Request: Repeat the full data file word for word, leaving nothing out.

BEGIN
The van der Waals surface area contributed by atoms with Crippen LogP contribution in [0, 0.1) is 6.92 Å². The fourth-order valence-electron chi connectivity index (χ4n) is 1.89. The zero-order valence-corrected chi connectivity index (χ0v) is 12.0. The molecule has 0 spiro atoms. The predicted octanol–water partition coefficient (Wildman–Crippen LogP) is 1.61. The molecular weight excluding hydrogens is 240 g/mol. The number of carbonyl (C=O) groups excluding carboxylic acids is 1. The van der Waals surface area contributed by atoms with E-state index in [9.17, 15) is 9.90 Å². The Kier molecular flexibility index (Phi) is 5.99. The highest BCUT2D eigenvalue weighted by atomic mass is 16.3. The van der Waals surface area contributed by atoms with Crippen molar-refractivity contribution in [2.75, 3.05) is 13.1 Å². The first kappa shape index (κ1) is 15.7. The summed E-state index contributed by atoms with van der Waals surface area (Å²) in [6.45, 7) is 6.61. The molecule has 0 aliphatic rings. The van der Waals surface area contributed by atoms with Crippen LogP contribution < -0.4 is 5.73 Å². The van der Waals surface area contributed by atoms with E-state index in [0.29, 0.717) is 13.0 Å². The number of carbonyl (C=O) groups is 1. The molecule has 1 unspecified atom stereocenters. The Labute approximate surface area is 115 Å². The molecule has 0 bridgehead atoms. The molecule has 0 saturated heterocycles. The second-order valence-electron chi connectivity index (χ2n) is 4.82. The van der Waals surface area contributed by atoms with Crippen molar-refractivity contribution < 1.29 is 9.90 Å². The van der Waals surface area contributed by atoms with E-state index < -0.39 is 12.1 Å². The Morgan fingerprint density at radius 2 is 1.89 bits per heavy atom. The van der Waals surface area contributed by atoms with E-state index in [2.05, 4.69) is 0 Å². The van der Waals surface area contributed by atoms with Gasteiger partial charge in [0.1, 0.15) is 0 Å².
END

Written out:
The van der Waals surface area contributed by atoms with Crippen LogP contribution in [0, 0.1) is 6.92 Å². The fourth-order valence-electron chi connectivity index (χ4n) is 1.89. The zero-order valence-corrected chi connectivity index (χ0v) is 12.0. The molecule has 0 spiro atoms. The predicted octanol–water partition coefficient (Wildman–Crippen LogP) is 1.61. The molecular weight excluding hydrogens is 240 g/mol. The number of carbonyl (C=O) groups excluding carboxylic acids is 1. The van der Waals surface area contributed by atoms with E-state index in [9.17, 15) is 9.90 Å². The Kier molecular flexibility index (Phi) is 5.99. The highest BCUT2D eigenvalue weighted by atomic mass is 16.3. The van der Waals surface area contributed by atoms with Crippen molar-refractivity contribution in [2.75, 3.05) is 13.1 Å². The first kappa shape index (κ1) is 15.7. The summed E-state index contributed by atoms with van der Waals surface area (Å²) in [6.45, 7) is 6.61. The molecule has 0 aliphatic rings. The van der Waals surface area contributed by atoms with Crippen LogP contribution < -0.4 is 5.73 Å². The van der Waals surface area contributed by atoms with E-state index in [0.29, 0.717) is 13.0 Å². The number of carbonyl (C=O) groups is 1. The molecule has 1 unspecified atom stereocenters. The Labute approximate surface area is 115 Å². The molecule has 0 bridgehead atoms. The molecule has 0 saturated heterocycles. The second-order valence-electron chi connectivity index (χ2n) is 4.82. The van der Waals surface area contributed by atoms with Crippen molar-refractivity contribution < 1.29 is 9.90 Å². The van der Waals surface area contributed by atoms with E-state index < -0.39 is 12.1 Å². The Morgan fingerprint density at radius 2 is 1.89 bits per heavy atom. The van der Waals surface area contributed by atoms with E-state index in [2.05, 4.69) is 0 Å². The van der Waals surface area contributed by atoms with Gasteiger partial charge in [0.1, 0.15) is 0 Å².